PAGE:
Susanna Krey, Robin Martin, David Abbott and Trista Harris answer questions about the future of their work in philanthropy.

Harris said that foundations fear failure but they’re failing all the time. Foundations are slowly failing and need to start failing quickly because we can’t afford to keep failing slow. Problems are getting worse faster than we can solve them.

Future of Philanthropy

Jo Byrne, a graphic recorder/visual notetaker illustrated Trista Harris’s plenary address.

Many great sessions engaged attendees and offered space to learn, ask questions and take risks thanks to the 57 speakers who presented 28 sessions with topics ranging from the cost of poverty, civic engagement and advocacy, youth philanthropy, best practices in corporate philanthropy and authentic leadership. Special thanks to the 21 sponsors and 10 exhibitors who helped make the conference possible, as well as our conference committee and volunteers:

  • David Abbott, The George Gund Foundation
  • Margot James Copeland, KeyBank Foundation
  • Ronn Richard, The Cleveland Foundation
  • Holley Fowler Martens, The Char and Chuck Fowler Family Foundation
  • Augie Napoli, United Way of Greater Cleveland
  • Richard Pogue, Kulas Foundation
  • Kathleen Lis Dean, Ph.D., Saint Luke’s Foundation
  • Brady Groves, Richland County Foundation
  • Connie Hawk, Licking County Foundation
  • Treye Johnson, Burton D. Morgan Foundation
  • Anthony Richardson, The Nord Family Foundation
  • Joan Szczepanik, Nordson Corporation Foundation
  • Teleange’ Thomas, Foundation Center Midwest

Philanthropy Forward ’17 closed with a celebration of champions in Ohio sports philanthropy. A discussion panel included Renee Harvey of the Cleveland Browns Foundation, Rebecca Kodysh of the Cleveland Indians and Renee Powell, professional golfer and representative of the Clearview Legacy Foundation. Each spoke about the philanthropic work  in which their foundation and players participate.


John Gest of Philanthropy Ohio moderated a panel that included Renee Harvey of the Cleveland Browns Foundation, Rebecca Kodysh of the Cleveland Indians and Renee Powell, professional golfer and Clearview Legacy Foundation.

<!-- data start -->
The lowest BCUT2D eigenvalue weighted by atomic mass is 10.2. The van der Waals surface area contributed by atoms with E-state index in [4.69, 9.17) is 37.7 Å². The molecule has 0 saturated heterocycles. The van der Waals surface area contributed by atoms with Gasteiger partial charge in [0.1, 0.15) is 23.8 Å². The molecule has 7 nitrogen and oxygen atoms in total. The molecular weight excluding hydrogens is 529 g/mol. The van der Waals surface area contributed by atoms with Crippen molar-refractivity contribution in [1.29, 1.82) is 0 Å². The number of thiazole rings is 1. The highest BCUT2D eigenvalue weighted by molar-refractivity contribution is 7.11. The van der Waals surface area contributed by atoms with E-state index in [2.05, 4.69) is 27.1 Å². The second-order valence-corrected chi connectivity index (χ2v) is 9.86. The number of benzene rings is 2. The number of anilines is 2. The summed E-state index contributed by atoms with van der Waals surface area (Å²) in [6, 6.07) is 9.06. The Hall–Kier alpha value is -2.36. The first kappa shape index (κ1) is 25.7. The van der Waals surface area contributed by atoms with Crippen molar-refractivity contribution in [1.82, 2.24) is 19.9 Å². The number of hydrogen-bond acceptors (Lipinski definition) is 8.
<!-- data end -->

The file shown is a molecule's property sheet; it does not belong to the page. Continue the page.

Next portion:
In closing, two special guests surprised attendees – Chomps from the Cleveland Browns and Slider from the Cleveland Indians.

Many attendees found the conference not only helpful in their work, but also thought-provoking and bold. Here are a few things they had to say:

  • “This conference really helped me to change my frame of perspective as I think about equity.”
  • “The Cost of Poverty Experience made me realize how little I truly understand about many of the people I want to help.”
  • “I really liked the plenary speakers this year – such a good mix of thought-provoking leaders.”
  • “The barriers of living in poverty and racial injustices prevent people from getting ahead… I knew this but had an aha moment when talking about to some young black people about their experiences with discrimination.”
  • “I think this was one of the best Philanthropy Ohio conferences I have attended. The Value Gap and Future of Philanthropy both gave you something to think about for a long time in the hope that you can do something.”
  • “My aha moment was realizing this community is at the beginning of significant discussions about diversity and inclusion.”

We’ll see you in Columbus for Philanthropy Forward ’18! Stay tuned for the date, which will be announced in a few weeks.

If you’d like to give us feedback, see these links to rate the overall conference, individual sessions and the Pivot Points reception on Oct. 5.

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Jessica Howard

October 17, 2017 at 10:34 am Leave a comment

The importance of public space